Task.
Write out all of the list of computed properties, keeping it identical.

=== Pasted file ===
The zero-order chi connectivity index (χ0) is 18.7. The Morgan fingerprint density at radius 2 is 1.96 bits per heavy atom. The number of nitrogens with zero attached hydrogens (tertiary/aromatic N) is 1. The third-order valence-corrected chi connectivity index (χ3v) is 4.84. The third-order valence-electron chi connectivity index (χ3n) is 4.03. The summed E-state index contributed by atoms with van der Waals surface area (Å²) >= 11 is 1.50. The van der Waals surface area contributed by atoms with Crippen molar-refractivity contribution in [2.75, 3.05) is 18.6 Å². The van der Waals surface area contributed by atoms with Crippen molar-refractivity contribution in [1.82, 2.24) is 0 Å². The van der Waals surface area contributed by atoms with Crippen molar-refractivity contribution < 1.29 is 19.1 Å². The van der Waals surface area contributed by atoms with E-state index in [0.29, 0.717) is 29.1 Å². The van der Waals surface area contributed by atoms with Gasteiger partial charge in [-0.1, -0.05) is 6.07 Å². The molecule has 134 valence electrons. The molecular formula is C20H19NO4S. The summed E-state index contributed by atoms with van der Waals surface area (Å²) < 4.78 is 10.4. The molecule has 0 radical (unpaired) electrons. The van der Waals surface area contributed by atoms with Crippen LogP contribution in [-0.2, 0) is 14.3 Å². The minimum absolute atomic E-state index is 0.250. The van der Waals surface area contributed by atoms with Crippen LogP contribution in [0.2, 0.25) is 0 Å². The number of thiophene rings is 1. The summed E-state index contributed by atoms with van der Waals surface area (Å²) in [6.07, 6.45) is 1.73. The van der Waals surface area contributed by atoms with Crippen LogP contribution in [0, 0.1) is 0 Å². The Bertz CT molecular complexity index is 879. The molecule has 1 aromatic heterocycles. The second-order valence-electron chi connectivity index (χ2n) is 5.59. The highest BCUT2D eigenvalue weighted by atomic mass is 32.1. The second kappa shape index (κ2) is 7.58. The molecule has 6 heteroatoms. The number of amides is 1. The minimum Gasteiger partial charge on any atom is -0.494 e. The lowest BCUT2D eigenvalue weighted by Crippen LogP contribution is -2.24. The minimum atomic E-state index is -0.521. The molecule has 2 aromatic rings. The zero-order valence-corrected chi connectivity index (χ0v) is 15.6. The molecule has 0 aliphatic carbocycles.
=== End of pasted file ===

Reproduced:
The zero-order chi connectivity index (χ0) is 18.7. The Morgan fingerprint density at radius 2 is 1.96 bits per heavy atom. The number of nitrogens with zero attached hydrogens (tertiary/aromatic N) is 1. The third-order valence-corrected chi connectivity index (χ3v) is 4.84. The third-order valence-electron chi connectivity index (χ3n) is 4.03. The summed E-state index contributed by atoms with van der Waals surface area (Å²) >= 11 is 1.50. The van der Waals surface area contributed by atoms with Crippen molar-refractivity contribution in [2.75, 3.05) is 18.6 Å². The van der Waals surface area contributed by atoms with Crippen molar-refractivity contribution in [1.82, 2.24) is 0 Å². The van der Waals surface area contributed by atoms with Crippen molar-refractivity contribution < 1.29 is 19.1 Å². The van der Waals surface area contributed by atoms with E-state index in [0.29, 0.717) is 29.1 Å². The van der Waals surface area contributed by atoms with Gasteiger partial charge in [-0.1, -0.05) is 6.07 Å². The molecule has 134 valence electrons. The molecular formula is C20H19NO4S. The summed E-state index contributed by atoms with van der Waals surface area (Å²) < 4.78 is 10.4. The molecule has 0 radical (unpaired) electrons. The van der Waals surface area contributed by atoms with Crippen LogP contribution in [-0.2, 0) is 14.3 Å². The minimum absolute atomic E-state index is 0.250. The van der Waals surface area contributed by atoms with Crippen LogP contribution in [0.2, 0.25) is 0 Å². The number of thiophene rings is 1. The summed E-state index contributed by atoms with van der Waals surface area (Å²) in [6.07, 6.45) is 1.73. The van der Waals surface area contributed by atoms with Crippen LogP contribution in [0, 0.1) is 0 Å². The Bertz CT molecular complexity index is 879. The molecule has 1 aromatic heterocycles. The second-order valence-electron chi connectivity index (χ2n) is 5.59. The highest BCUT2D eigenvalue weighted by atomic mass is 32.1. The second kappa shape index (κ2) is 7.58. The molecule has 6 heteroatoms. The number of amides is 1. The minimum Gasteiger partial charge on any atom is -0.494 e. The lowest BCUT2D eigenvalue weighted by Crippen LogP contribution is -2.24. The minimum atomic E-state index is -0.521. The molecule has 2 aromatic rings. The zero-order valence-corrected chi connectivity index (χ0v) is 15.6. The molecule has 0 aliphatic carbocycles.